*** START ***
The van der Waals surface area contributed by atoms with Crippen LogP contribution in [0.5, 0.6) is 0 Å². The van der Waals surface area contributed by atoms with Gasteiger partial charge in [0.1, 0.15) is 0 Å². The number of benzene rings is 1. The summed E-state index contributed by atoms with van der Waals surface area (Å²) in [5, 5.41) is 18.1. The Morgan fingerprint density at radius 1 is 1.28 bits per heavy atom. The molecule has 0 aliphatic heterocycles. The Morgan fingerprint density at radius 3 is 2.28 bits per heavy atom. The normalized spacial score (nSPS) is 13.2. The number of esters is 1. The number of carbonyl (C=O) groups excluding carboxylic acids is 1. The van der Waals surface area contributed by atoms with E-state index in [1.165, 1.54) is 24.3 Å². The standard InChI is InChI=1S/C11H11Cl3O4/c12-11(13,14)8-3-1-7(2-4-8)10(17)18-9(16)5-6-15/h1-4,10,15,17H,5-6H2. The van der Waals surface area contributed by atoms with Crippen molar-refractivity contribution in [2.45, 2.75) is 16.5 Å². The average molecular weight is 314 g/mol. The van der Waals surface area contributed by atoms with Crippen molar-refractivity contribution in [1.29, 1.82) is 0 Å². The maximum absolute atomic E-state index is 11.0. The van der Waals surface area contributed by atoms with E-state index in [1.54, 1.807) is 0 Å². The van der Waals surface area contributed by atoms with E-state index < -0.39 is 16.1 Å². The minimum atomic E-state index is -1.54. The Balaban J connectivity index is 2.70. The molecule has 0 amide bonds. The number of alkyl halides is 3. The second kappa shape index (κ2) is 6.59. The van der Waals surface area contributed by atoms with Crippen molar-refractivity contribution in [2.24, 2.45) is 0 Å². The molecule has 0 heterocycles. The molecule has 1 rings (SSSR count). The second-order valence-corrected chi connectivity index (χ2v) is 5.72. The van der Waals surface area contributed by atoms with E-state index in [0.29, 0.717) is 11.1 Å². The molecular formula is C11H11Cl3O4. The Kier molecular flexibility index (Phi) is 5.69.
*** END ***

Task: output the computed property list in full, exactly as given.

The van der Waals surface area contributed by atoms with Crippen LogP contribution in [0.5, 0.6) is 0 Å². The van der Waals surface area contributed by atoms with Gasteiger partial charge in [0.1, 0.15) is 0 Å². The number of benzene rings is 1. The summed E-state index contributed by atoms with van der Waals surface area (Å²) in [5, 5.41) is 18.1. The Morgan fingerprint density at radius 1 is 1.28 bits per heavy atom. The molecule has 0 aliphatic heterocycles. The Morgan fingerprint density at radius 3 is 2.28 bits per heavy atom. The normalized spacial score (nSPS) is 13.2. The number of esters is 1. The number of carbonyl (C=O) groups excluding carboxylic acids is 1. The van der Waals surface area contributed by atoms with E-state index in [1.165, 1.54) is 24.3 Å². The standard InChI is InChI=1S/C11H11Cl3O4/c12-11(13,14)8-3-1-7(2-4-8)10(17)18-9(16)5-6-15/h1-4,10,15,17H,5-6H2. The van der Waals surface area contributed by atoms with Crippen molar-refractivity contribution in [2.45, 2.75) is 16.5 Å². The average molecular weight is 314 g/mol. The van der Waals surface area contributed by atoms with Crippen molar-refractivity contribution in [1.29, 1.82) is 0 Å². The maximum absolute atomic E-state index is 11.0. The van der Waals surface area contributed by atoms with E-state index in [1.54, 1.807) is 0 Å². The van der Waals surface area contributed by atoms with E-state index < -0.39 is 16.1 Å². The minimum atomic E-state index is -1.54. The Balaban J connectivity index is 2.70. The molecule has 0 amide bonds. The number of alkyl halides is 3. The second kappa shape index (κ2) is 6.59. The van der Waals surface area contributed by atoms with Crippen molar-refractivity contribution in [2.24, 2.45) is 0 Å². The molecule has 0 heterocycles. The molecule has 1 rings (SSSR count). The second-order valence-corrected chi connectivity index (χ2v) is 5.72. The van der Waals surface area contributed by atoms with E-state index in [0.29, 0.717) is 11.1 Å². The molecular formula is C11H11Cl3O4. The Kier molecular flexibility index (Phi) is 5.69.